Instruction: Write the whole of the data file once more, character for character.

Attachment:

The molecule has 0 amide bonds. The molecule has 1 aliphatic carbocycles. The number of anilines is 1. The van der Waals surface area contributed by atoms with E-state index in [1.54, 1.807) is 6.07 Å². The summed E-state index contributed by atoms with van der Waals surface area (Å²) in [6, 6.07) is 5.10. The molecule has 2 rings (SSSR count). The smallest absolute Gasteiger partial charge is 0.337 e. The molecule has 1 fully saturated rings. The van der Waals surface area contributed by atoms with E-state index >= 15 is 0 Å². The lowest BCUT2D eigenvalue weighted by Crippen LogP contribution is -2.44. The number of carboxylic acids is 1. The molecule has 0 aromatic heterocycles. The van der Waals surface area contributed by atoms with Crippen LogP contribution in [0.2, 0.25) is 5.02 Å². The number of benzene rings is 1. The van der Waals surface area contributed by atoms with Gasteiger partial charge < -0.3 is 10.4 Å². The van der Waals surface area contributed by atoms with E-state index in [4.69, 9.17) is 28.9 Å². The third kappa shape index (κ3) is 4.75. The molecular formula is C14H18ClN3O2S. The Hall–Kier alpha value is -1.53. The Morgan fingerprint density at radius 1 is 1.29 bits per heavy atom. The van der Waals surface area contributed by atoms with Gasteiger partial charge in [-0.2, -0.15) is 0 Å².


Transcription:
The molecule has 0 amide bonds. The molecule has 1 aliphatic carbocycles. The number of anilines is 1. The van der Waals surface area contributed by atoms with E-state index in [1.54, 1.807) is 6.07 Å². The summed E-state index contributed by atoms with van der Waals surface area (Å²) in [6, 6.07) is 5.10. The molecule has 2 rings (SSSR count). The smallest absolute Gasteiger partial charge is 0.337 e. The molecule has 1 fully saturated rings. The van der Waals surface area contributed by atoms with E-state index >= 15 is 0 Å². The lowest BCUT2D eigenvalue weighted by Crippen LogP contribution is -2.44. The number of carboxylic acids is 1. The molecule has 0 aromatic heterocycles. The van der Waals surface area contributed by atoms with Crippen LogP contribution in [0.2, 0.25) is 5.02 Å². The number of benzene rings is 1. The van der Waals surface area contributed by atoms with Gasteiger partial charge < -0.3 is 10.4 Å². The van der Waals surface area contributed by atoms with E-state index in [4.69, 9.17) is 28.9 Å². The third kappa shape index (κ3) is 4.75. The molecular formula is C14H18ClN3O2S. The Hall–Kier alpha value is -1.53. The Morgan fingerprint density at radius 1 is 1.29 bits per heavy atom. The van der Waals surface area contributed by atoms with Gasteiger partial charge in [-0.2, -0.15) is 0 Å².